Temiscouata, in the vicinity, abound with the finest trout, making Otterburn
attractive to sportsmen. Pop. 100.
OTTER CREEK, a post village in Brace co., Ont., 5 miles from Walkerton. Pop.
OTTER LAKE or PICKANOCK, a post village and settlement in Pontiac co., Que., 35
miles from Sand Point. It contains a telegraph office, 2 stores and a saw mill.
OTTERVILLE, a flourishing post village in Oxford co., Ont., situated on Otter
Creek, 22 miles from Woodstock. It contains several grist and saw mills, a woolen factory, match, shingle, lath, and cheese factories, &c, a telegraph
office, and a number of stores, and has a large lumber trade. Pop. 750.
OUNGAH, a post office in Kent co., Ont., 7 miles from Chatham.
OUSTIC, a post village in Wellington co., Ont., 8 miles from Fergus. It
contains 2 stores and 1 hotel. Pop. 25.
OUTER COVE, a settlement in the district of St. John's, Nfld., 6 miles from St.
John's. Pop. 246.
OUTRAM, a post village in Bruce co., Ont., 11 miles from Walkerton. It has a
saw mill. Pop. 150.
OVENS, a post village in Lunenburg co., N.S., situated at the entrance to
Lunenburg harbor, 4½ miles from Lunenburg (by boat). On entering the harbor the
mariner is attracted by a promontory 50 feet in height, which contains a dozen
or more cavities facing the sea, resembling "ovens." Hence the name to the
whole peninsula, ¾ miles wide by 1½ miles long, to which the gold mining
district is at present limited. The regularity at which these "ovens" occur
almost confutes the idea of their being merely created by the action of the
they appear rather to have been made by human efforts, though for what purpose,
unless for mining, it would be difficult to conjecture. Three of the ovens are
about 70 feet at the mouth and extend inwards upwards of 200 feet. The
discovery of gold in quartz was made here in 1861, but gold was obtained from
sea sand gathered on the shore in 1857 and 1859. The shore washings were
abandoned in 1802 after about 3,000 oz. had been obtained; it is stated that
the sands are still gold bearing and worth testing. The quartz lodes increase
in richness and in size as the depth increases. Very little quartz mining has,
however, been done. Pop. 200.
OVERTON, a post village in Addington co., Ont., 8£ miles from Napanee. Pop. 60.
OWEN SOUND, originally SYDENHAM, an incorporated town and port of entry of
Ontario, capital of the co. of Grey, situated on Georgian Bay, at the outlet of
the River Sydenham, and at the Grey terminus of' the T. G. & B. R., 44 miles
from Mount Forest, 131 miles N.W. of Toronto. It is pleasantly situated on a
small plain surrounded on three sides with wood crowned heights, and contains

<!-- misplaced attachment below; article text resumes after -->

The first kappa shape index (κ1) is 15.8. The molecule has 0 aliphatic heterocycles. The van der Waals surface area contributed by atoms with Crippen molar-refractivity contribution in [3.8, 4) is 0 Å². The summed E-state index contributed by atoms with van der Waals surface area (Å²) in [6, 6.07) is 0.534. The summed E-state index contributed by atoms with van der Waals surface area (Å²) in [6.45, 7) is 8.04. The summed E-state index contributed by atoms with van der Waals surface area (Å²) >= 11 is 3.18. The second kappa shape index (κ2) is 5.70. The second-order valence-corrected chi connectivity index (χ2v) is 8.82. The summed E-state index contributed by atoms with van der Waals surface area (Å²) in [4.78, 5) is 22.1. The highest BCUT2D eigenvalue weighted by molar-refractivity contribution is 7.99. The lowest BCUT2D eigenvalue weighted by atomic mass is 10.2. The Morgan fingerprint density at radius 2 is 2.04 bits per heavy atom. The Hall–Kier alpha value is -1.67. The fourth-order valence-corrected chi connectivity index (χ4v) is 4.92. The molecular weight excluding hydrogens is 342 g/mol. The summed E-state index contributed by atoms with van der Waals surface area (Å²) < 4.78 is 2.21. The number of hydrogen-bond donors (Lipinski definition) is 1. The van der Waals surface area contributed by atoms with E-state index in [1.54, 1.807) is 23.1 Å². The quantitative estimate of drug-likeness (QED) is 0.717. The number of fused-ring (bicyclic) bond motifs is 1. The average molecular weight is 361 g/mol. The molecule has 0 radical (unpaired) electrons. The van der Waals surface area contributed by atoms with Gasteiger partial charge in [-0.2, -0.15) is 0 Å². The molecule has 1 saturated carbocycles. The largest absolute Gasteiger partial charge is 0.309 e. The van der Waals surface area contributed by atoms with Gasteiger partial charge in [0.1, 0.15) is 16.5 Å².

manufactories of mill machinery, turbine water wheels, agricultural implements
and engines, sewing machines, leather, wooden ware of all descriptions, Canadian
Tweed and other woolen cloths, &c, also two breweries, two brickfields, flour
and saw mills, 5 large grain warehouses and elevators, and various smaller
works. Here are agencies of the Merchants and Molson's Banks, Montreal and
Dominion Telegraph companies, several insurance companies, a number of fine
stores, several pretty churches and good hotels, a commodious town hall, a court
house, gaol and registry office, three printing offices issuing weekly
newspapers. The harbor of Owen Sound is the best on Lake Huron. It is 12 miles
long from the town to its mouth, where it is 5 miles wide, and throughout its
entire length it is completely sheltered on both sides. It has good anchorage
ground and considerable depth of water, and is navigable for vessels of the
largest capacity on the lake. A large number of vessels are engaged in the grain
trade. Total value of imports for 1872 $23,603; exports $103. Pop. 3,039.
OWL'S HEAD, a beautiful mountain on Lake Memphremagog, about 6 miles from
Georgeville. There is a large hotel at its base, and a landing place for the
steamers plying between Magog and Newport.
OWL'S HEAD, a post village in Brome co., Que., 5 miles from Smith's Mills. Pop.
OXENDEN, a post village in Grey co., Ont., 30 miles from Owen Sound. Pop. 150.
OXFORD, a county in the S. part of Ontario, has an area of 385,009 acres. It is
traversed by the Great Western railway, which passes through Woodstock, its
capital, and by the Canada Southern railway. Pop. 48,237.
OXFORD, a post village in Cumber-land co., N.S., 3i miles from 'River Philip. It
contains woolen, edge tool and wooden ware factories, and several saw mills.
OXFORD, Essex co., Ont. See Oxley.
OXFORD CENTRE, a post village in Oxford co., Ont., 6 miles from Woodstock.
OXFORD COVE, a settlement in Northumberland co., N.B., 3 miles from Newcastle.
OXFORD MILLS, a thriving post village in Grenville co., Ont., on a branch of the
Rideau River, 5 miles from Kemptville. It has good water power, and contains a
2 hotels and several mills and stores. Pop. 150.
OXFORD STATION, a post village in Grenville co., Ont , on the St. L. & O. R ,
10} miles from Prescott. It has a telegraph office. Pop. 80.
OXLEY, or OXFORD, a post village in Essex co., Ont,, on Lake Erie, 20 miles
from Amhertsburg. It contains
3 stores and several mills. Pop. 150.
OYSTER POND, a small settlement
in Halifax co., N.S., 24 miles from Halifax. Pop. 40.
OYSTER PONDS, or GOOSE HARBOR, a post settlement in Guysborough co., N.S., on
Chedabucto Bay, 14 miles from Guysborough. Pop. 100.
Lovell's Gazetteer of British North America,
Edited by P.A. Crossby, 1873
Lovell's Gazetteer of British North America